“What are some of the future directions that we can derive from reflections that we’ve had in Arusha so that the energy and the enthusiasm that we created in Arusha cannot be lost?” This key question was posed by Metropolitan Dr. Geevarghese Mor Coorilos, moderator of the World Council of Churches Commission on World Mission and Evangelism (CWME), during a recent working group meeting on discipleship at the Ecumenical Institute of Bossey, Switzerland.
Those gathered were continuing to follow up the World Council of Churches (WCC) Conference on World Mission and Evangelism held in Arusha, Tanzania in March 2018. They met at the Ecumenical Institute of Bossey to reflect on the Arusha Call, a document compiling ideas from more than 1,000 people gathered in Tanzania.
Jennifer Martin from Jamaica, member of WCC`s CWME and co-moderator of the international reference group for the Pilgrimage of Justice and Peace, who works with the Caribbean and North American Conference of Mission, reflected following up on the call is in its early stages. “The work has just begun,” she said. “The real work is outside of the church. The real work is going out and working with people in the trenches.”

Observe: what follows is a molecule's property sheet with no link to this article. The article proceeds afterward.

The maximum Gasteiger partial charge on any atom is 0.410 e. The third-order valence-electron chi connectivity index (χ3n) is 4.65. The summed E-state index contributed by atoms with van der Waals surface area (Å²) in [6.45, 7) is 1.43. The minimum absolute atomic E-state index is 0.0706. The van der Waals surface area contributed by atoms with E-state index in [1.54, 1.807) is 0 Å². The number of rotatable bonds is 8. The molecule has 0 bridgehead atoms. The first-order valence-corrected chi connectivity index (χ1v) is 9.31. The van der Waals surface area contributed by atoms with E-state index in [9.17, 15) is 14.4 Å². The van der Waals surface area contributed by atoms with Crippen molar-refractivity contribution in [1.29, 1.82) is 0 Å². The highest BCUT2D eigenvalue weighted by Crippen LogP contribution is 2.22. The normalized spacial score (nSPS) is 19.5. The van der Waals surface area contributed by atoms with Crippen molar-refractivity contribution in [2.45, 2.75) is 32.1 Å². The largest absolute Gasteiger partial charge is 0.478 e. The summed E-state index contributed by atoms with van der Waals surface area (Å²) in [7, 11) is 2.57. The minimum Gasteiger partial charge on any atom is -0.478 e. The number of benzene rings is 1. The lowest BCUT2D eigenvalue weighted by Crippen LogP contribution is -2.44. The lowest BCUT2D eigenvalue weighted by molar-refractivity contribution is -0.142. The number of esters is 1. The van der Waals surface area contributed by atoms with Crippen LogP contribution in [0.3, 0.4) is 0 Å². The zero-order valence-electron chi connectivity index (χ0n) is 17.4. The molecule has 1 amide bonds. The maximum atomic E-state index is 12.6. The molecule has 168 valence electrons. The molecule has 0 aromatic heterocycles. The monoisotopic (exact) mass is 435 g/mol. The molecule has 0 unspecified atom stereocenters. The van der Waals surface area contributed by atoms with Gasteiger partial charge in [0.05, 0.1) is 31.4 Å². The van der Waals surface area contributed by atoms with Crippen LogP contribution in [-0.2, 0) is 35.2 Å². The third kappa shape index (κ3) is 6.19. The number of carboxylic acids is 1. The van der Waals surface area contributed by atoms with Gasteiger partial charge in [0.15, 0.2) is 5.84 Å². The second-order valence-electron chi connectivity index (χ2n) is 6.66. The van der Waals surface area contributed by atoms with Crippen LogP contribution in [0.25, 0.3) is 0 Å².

Rev. Dr Peter Cruchley, Mission Secretary for Mission Development at the Council for World Mission (CWM), reflected that among the council’s priorities is developing missional congregations. “Discipleship is very central to that,” he said. “We need to come to an understanding of discipleship that creates peace and justice.”
The working group worked to point out fresh, innovative elements that the Arusha Call to discipleship is lifting up. The group also discussed the Arusha Call with an eye toward the WCC 11th Assembly in 2021.
The theme of the Conference on World Mission and Evangelism was “Moving in the Spirit: Called to Transforming Discipleship.” A tradition of the International Mission Council and the WCC Commission on World Mission and Evangelism, mission conferences are held roughly every decade.
The recent working group also reflected on meeting the Arusha Call in the context of today’s world. “Arusha has given us a language but really we need to transform that into some kind of action and engagement,” Coorilos said. “Where are the disciples? Who are the disciples?”